Richard Wilsons Fish Rise – Summer Reading: Hemingwhy?

I am delighted to be able to publish Richard Wilson’s regular articles on North Devon Angling News. This months is close to my own heart with angling books and authors on the agenda.

In Praise of Negley Farson

It’s that time of year again – summertime, holidays, excitement! I can hardly contain my inner grouch. Everything is a Buster … bonk-, bunny-, block- and so on. Book lists proliferate, making it clear that a lot of people only read on a beach (or at Christmas).

I think beaches are for avoiding and Christmas is for grumbling. Reading, on the other hand, is one of life’s great pleasures and needs no encouragement. Just do it.

This summer my off-the-beach bugbear is Hemingway and can be summed up in a single word: Why?

For a growing number of people it takes 3 sentences to explain him: “He was selfish and egomaniacal, a faithless husband and a treacherous friend. He drank too much, he brawled and bragged too much, he was a thankless son and a negligent father. He was also a great writer,” Prof Angela O’Donnell. Or you can have it in one: Great writer, shame about the man.

In recent years Hemingway’s character and grand-standing private life have taken a battering. Now, amidst the wreckage of character assassination, just the mighty wordsmith is left standing: Hemingway the Great Writer.

Well, maybe. Back in the heyday of hard-living literary narcissists, Hemingway had rivals.  Among them was Negley Farson, an all-American adventurer, iconoclast, much-loved author, arms dealer, star foreign correspondent, fly fisher, sailor and raging alcoholic who ended his days in oblivion (drunk in rural England).

When both men died in 1960/1, Hemingway ruled the roost. Not now. Online, Farson’s Going Fishing is out-selling Hemingway’s Big Two-Hearted River by 4:1.  This is an unreliable snapshot taken as I write this, but it’s well deserved. And while students buy Hemingway because they must – he’s on the syllabus – people read Farson because they want to. They do it because Going Fishing is one of the finest fishing books ever written and because Farson’s non-fishing books, once best sellers, are also on a bounce.

Farson was a glorious, swaggering misfit.  Born in 1890 and raised in New Jersey by his grandfather, a cantankerous Civil War general, he lived for writing, drinking, travelling and fishing. And then again.

He was a First World War pilot for the British and then headed to Russia for the Revolution as an arms dealer. He was a rock star among American foreign correspondents back when foreign correspondents were household names, interviewed Hitler and reported from Germany as a Nazi mob stormed the Reichstag and felled German democracy.  He witnessed Ghandi’s arrest by the British, was there to see John Dillinger’s corpse and, in-between times, there were Franco, Mussolini and global travel by boat, donkey and on foot.

He modestly billed his 1942 ‘Going Fishing’, as “just the story of some rods and the places they take you to.”  It arrived, as only a Farson book could, with a review by fishing writer and fighter pilot Hugh Falkus.  This might seem routine, but Falkus was incarcerated in Oflag IV-C, better known as Colditz; the prisoner-of-war camp where the Nazis locked up Allied troublemakers. ‘Going Fishing’ got into Colditz.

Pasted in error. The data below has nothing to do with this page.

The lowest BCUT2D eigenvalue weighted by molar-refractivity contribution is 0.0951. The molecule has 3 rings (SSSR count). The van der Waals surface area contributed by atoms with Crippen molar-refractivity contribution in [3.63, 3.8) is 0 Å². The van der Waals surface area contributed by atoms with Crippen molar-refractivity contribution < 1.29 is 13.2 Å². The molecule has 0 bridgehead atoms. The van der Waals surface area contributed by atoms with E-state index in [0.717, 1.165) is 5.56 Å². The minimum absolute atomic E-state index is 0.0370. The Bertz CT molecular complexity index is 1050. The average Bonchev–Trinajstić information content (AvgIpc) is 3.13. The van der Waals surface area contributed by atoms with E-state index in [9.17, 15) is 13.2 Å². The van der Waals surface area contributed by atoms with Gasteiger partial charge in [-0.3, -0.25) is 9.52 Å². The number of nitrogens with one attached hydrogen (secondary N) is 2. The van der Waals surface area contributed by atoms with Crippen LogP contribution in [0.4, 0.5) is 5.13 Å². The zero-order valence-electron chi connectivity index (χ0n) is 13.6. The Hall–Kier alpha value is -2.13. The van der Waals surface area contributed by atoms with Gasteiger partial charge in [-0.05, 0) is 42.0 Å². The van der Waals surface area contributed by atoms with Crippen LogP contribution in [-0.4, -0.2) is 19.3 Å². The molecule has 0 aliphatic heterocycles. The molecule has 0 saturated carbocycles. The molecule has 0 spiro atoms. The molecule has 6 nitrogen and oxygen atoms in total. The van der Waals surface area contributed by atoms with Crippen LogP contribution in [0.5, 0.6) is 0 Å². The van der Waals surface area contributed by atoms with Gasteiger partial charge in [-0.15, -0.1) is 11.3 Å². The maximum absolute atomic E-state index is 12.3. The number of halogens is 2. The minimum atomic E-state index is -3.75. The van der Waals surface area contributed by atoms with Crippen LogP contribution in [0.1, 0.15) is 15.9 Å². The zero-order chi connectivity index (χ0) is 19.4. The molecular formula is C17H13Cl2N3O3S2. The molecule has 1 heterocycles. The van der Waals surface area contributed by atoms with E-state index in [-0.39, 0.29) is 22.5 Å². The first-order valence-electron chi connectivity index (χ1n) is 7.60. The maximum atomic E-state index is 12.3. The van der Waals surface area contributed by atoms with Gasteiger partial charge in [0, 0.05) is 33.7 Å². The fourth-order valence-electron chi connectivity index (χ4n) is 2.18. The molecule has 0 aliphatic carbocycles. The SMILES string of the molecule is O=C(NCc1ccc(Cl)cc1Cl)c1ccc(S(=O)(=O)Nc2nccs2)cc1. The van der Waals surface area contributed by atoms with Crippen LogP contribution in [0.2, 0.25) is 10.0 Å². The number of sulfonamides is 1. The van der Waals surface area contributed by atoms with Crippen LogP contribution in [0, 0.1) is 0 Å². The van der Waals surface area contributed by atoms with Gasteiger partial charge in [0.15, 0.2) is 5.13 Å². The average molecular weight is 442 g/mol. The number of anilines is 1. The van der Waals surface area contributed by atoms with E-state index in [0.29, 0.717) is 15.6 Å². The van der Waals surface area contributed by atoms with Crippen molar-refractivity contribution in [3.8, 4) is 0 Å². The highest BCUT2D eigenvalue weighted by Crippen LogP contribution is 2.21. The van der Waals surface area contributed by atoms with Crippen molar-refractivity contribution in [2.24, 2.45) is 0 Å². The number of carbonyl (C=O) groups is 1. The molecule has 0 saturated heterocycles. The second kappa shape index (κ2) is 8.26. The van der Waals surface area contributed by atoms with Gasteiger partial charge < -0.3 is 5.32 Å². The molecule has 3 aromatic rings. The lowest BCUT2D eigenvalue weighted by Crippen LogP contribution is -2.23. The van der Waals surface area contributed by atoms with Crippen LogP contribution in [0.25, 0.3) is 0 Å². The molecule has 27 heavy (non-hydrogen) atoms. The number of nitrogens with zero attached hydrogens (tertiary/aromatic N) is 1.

Farson drank Hemingway under the table, partied with F Scott Fitzgerald and confessed “I would never have believed it if anyone had told me so; but even the sight of a nude girl at the piano was beginning to pall.” More Hemingway than Hemingway you might think, and you’d be right.

Yet Farson is cursed by Hemingway’s shadow. Even his biography was patronisingly titled “Almost Hemingway”. This was as undeserved as it was offensive and wrong; Farson was the real deal while Hemmingway was striking a pose.

Both men were headstrong and deeply flawed characters who learned their craft in newspaper journalism. Hemingway picked up his minimalist ‘Iceberg Theory’ of writing as a junior reporter at the Kansas City Star. The paper’s newsroom stylebook (a feature of newsrooms worldwide) laid out a modest set of rules which I’ll rehash briefly: Write stripped-down sentences using Anglo-Saxon words. Take care with adjectives because they can reveal more about the writer than the subject.  For a modern take on this see the Economist Style Book, available from Amazon and good bookstores. These rules are timeless and are as true today as they were then.

It’s also a long and well-trodden path. Here’s another former journalist: “We shall fight on the beaches, we shall fight on the landing grounds, we shall fight in the fields and in the streets, we shall fight in the hills; we shall never surrender.”  Only Churchill’s last scornful word is French. Read it out loud and Google the speech for a masterclass.

Churchill’s words are as fresh now as they were in the darkest hours of the early 1940s. Likewise, Farson’s writing still leaps effortlessly off the page with the direct, no-nonsense clarity of a celebrated newsman honed on the Chicago Daily News, then a world-leading newspaper orbiting high above the Kansas City Star.

Yet, in contrast to Farson and Churchill, Hemingway’s writing can sound pretentious (a French word, of course) to modern ears. For example, the grating and self-indulgent repetitions:

“The trunks of the trees went straight up or slanted toward each other. The trunks were straight and brown without branches. The branches were high above.”

The Big Two-Hearted River